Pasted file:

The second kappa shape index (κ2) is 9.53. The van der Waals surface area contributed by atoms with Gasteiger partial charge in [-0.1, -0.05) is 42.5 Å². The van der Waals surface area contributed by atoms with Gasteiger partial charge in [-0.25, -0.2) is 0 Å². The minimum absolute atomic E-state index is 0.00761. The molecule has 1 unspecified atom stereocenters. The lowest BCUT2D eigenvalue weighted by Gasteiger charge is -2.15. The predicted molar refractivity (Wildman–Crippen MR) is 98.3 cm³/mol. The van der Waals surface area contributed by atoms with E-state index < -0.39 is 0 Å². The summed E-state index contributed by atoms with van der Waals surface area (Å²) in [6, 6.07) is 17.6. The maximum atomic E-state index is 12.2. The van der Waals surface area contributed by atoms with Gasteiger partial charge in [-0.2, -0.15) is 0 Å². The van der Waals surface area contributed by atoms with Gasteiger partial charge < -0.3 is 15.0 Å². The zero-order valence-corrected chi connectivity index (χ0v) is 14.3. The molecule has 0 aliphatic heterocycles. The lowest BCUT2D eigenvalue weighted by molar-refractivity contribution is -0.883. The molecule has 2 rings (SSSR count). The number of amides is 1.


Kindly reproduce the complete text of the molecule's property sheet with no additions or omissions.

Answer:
The second kappa shape index (κ2) is 9.53. The van der Waals surface area contributed by atoms with Gasteiger partial charge in [-0.1, -0.05) is 42.5 Å². The van der Waals surface area contributed by atoms with Gasteiger partial charge in [-0.25, -0.2) is 0 Å². The minimum absolute atomic E-state index is 0.00761. The molecule has 1 unspecified atom stereocenters. The lowest BCUT2D eigenvalue weighted by Gasteiger charge is -2.15. The predicted molar refractivity (Wildman–Crippen MR) is 98.3 cm³/mol. The van der Waals surface area contributed by atoms with E-state index < -0.39 is 0 Å². The summed E-state index contributed by atoms with van der Waals surface area (Å²) in [6, 6.07) is 17.6. The maximum atomic E-state index is 12.2. The van der Waals surface area contributed by atoms with Gasteiger partial charge in [-0.2, -0.15) is 0 Å². The van der Waals surface area contributed by atoms with Gasteiger partial charge < -0.3 is 15.0 Å². The zero-order valence-corrected chi connectivity index (χ0v) is 14.3. The molecule has 0 aliphatic heterocycles. The lowest BCUT2D eigenvalue weighted by molar-refractivity contribution is -0.883. The molecule has 2 rings (SSSR count). The number of amides is 1.